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Corps of Invalids

Corps of Invalids

CORPS OF INVALIDS. The British army had long organized companies of men who were unfit for active service into garrison companies to guard fortifications and stores. On 21 April 1777 the Board of War recommended the creation of an eight-company Corps of Invalids, with a view to making use of veterans who were unfit for further field duty but still capable of limited service. Congress approved the recommendation on 20 June and named Colonel Lewis Nicola as commander of the Corps. Congress also directed the Corps to provide a "school for young gentlemen previous to their being appointed to the marching regiments," but this role was never actually performed. Nicola began recruiting in Philadelphia during the summer of 1777, and eventually established detachments at Boston and West Point, where the Corps performed the valuable service of manning the fortifications and guarding the stores at those locations. The Corps was disbanded between April 1783 and December 1784 at West Point. The states retained partial control over their men in the Corps, but never gave them a high priority.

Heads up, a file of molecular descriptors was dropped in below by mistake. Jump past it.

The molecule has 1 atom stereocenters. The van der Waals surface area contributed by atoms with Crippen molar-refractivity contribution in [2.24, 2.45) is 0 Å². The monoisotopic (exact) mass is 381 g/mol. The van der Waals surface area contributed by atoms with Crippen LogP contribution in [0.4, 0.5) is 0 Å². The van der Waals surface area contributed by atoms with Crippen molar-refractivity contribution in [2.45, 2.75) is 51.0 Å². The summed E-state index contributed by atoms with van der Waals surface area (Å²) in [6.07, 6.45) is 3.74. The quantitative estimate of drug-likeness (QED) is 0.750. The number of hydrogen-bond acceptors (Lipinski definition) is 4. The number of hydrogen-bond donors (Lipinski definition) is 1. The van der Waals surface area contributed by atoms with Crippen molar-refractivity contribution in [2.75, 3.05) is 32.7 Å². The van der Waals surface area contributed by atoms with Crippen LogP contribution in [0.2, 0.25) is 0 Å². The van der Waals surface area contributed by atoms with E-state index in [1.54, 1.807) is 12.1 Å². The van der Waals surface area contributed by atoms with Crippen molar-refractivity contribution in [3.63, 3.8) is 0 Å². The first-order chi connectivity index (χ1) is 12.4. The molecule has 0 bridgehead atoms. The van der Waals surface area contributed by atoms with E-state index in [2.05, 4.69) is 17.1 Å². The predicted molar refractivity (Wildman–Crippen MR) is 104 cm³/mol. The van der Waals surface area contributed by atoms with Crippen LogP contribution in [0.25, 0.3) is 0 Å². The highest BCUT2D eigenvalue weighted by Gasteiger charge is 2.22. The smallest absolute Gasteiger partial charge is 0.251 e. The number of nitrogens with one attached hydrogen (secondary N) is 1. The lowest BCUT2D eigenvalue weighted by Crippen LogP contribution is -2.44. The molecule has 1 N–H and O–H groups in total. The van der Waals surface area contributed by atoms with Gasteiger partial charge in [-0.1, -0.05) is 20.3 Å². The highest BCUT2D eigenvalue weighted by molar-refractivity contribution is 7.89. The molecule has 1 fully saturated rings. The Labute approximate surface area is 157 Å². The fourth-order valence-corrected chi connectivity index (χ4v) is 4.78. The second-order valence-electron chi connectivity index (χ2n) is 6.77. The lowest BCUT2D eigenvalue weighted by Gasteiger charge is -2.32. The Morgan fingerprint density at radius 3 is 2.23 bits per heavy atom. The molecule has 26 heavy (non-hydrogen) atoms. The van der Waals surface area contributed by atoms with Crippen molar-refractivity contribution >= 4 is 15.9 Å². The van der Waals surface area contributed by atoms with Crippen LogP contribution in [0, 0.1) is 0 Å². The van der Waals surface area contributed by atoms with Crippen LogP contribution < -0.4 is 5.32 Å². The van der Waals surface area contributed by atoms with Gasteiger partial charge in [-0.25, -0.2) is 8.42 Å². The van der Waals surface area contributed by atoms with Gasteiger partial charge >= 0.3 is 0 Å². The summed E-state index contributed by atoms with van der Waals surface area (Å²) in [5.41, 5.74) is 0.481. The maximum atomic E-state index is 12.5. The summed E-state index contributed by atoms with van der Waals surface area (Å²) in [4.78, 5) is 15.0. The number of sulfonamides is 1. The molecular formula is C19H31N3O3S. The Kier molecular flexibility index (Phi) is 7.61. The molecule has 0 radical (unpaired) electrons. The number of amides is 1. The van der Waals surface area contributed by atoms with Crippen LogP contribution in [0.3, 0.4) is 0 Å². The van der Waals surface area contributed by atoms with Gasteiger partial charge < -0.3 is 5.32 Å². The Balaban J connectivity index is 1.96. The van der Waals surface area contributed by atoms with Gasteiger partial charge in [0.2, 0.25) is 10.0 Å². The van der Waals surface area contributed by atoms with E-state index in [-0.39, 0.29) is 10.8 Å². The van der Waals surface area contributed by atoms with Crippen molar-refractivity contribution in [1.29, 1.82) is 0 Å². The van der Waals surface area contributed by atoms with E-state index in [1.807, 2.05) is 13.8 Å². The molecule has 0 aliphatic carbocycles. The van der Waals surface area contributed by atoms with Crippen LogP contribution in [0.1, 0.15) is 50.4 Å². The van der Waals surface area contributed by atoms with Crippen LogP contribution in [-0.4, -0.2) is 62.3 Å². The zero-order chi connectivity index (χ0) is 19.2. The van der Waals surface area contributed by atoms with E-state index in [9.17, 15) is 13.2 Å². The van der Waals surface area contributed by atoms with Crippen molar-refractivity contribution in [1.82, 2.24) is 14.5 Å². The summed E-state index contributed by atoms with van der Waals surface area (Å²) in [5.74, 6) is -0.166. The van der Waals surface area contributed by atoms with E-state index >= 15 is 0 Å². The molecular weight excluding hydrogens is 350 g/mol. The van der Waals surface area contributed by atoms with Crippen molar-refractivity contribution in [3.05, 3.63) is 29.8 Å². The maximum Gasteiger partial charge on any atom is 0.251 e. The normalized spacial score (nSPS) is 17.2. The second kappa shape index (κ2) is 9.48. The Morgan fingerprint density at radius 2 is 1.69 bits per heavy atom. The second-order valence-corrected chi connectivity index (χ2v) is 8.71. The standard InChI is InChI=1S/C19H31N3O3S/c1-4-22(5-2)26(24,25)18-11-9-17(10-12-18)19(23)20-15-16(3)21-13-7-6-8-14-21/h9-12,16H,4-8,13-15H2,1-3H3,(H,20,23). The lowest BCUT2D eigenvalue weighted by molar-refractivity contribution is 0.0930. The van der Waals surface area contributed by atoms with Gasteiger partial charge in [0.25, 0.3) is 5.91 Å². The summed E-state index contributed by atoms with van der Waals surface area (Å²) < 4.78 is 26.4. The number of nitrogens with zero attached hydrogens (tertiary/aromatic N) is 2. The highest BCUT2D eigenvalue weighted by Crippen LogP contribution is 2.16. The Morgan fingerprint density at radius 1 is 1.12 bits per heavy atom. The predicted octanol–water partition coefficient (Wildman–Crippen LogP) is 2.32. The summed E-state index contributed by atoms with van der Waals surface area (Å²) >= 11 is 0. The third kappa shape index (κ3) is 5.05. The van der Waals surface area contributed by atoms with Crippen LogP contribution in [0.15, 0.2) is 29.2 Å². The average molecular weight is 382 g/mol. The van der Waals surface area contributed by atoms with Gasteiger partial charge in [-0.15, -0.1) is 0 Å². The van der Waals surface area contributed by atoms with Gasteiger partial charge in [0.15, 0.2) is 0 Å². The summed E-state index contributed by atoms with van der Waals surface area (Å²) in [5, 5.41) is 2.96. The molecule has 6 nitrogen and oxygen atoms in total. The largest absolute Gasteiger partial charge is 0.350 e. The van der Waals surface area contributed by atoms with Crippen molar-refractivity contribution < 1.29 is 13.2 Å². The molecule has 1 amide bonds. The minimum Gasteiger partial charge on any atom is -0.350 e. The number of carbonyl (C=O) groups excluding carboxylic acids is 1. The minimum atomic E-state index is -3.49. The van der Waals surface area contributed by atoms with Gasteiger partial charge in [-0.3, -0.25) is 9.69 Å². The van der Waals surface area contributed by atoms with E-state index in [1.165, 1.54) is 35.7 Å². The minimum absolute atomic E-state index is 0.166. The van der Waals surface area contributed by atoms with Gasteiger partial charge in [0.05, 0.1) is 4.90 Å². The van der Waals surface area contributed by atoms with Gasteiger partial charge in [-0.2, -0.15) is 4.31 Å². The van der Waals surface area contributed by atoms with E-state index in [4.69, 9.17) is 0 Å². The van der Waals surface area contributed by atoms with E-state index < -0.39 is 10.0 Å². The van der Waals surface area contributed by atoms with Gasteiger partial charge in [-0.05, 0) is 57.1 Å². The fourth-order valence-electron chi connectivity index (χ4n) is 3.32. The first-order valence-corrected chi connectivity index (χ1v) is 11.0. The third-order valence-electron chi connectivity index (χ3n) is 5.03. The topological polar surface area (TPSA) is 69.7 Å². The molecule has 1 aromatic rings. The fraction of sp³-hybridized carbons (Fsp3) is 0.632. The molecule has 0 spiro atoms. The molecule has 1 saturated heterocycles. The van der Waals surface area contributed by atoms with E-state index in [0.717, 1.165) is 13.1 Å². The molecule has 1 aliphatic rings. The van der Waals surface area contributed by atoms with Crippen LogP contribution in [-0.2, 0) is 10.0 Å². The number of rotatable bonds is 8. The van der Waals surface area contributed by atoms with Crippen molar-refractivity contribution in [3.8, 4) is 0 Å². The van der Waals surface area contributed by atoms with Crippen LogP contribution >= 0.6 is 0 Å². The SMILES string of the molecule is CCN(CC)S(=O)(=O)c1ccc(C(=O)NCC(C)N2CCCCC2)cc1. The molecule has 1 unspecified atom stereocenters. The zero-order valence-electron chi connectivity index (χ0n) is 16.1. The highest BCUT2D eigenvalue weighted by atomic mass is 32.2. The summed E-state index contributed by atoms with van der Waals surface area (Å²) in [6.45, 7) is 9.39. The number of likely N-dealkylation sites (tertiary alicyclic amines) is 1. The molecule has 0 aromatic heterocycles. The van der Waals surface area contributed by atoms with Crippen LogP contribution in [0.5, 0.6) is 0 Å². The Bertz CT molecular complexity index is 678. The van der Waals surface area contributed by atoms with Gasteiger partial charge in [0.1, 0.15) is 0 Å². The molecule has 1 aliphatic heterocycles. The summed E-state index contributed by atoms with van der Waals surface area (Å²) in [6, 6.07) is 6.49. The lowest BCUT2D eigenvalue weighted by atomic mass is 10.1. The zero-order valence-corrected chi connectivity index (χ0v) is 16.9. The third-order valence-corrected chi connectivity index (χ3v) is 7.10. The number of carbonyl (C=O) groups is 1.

SEE ALSO Nicola, Lewis.


Lerwill, Leonard L. The Personnel Replacement System in the United States Army. Washington, D.C., 1954.

Wright, Robert K, Jr. The Continental Army (Army Lineage Series). Washington, D.C.: United States Army Center of Military History, 1983.

                              revised by Harold E. Selesky

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